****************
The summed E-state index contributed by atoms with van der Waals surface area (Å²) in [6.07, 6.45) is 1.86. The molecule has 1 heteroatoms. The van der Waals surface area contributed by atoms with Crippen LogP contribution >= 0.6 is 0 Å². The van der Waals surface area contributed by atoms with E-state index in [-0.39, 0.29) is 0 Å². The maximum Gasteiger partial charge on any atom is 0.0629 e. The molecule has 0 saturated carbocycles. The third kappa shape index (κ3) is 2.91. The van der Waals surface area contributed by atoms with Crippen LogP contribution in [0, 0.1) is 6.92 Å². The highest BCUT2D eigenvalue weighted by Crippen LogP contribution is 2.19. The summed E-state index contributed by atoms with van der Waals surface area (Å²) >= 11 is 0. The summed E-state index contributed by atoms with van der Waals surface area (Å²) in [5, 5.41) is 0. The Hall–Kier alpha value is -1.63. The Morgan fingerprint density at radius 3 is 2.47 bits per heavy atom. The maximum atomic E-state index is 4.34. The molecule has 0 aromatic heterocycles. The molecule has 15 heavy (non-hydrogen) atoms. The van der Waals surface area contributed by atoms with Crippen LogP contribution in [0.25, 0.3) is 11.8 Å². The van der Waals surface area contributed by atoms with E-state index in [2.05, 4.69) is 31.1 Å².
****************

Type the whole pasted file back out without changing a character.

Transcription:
The summed E-state index contributed by atoms with van der Waals surface area (Å²) in [6.07, 6.45) is 1.86. The molecule has 1 heteroatoms. The van der Waals surface area contributed by atoms with Crippen LogP contribution >= 0.6 is 0 Å². The van der Waals surface area contributed by atoms with E-state index in [-0.39, 0.29) is 0 Å². The maximum Gasteiger partial charge on any atom is 0.0629 e. The molecule has 0 saturated carbocycles. The third kappa shape index (κ3) is 2.91. The van der Waals surface area contributed by atoms with Crippen LogP contribution in [0, 0.1) is 6.92 Å². The highest BCUT2D eigenvalue weighted by Crippen LogP contribution is 2.19. The summed E-state index contributed by atoms with van der Waals surface area (Å²) >= 11 is 0. The summed E-state index contributed by atoms with van der Waals surface area (Å²) in [5, 5.41) is 0. The Hall–Kier alpha value is -1.63. The Morgan fingerprint density at radius 3 is 2.47 bits per heavy atom. The maximum atomic E-state index is 4.34. The molecule has 0 aromatic heterocycles. The molecule has 15 heavy (non-hydrogen) atoms. The van der Waals surface area contributed by atoms with Crippen LogP contribution in [0.25, 0.3) is 11.8 Å². The van der Waals surface area contributed by atoms with E-state index in [2.05, 4.69) is 31.1 Å².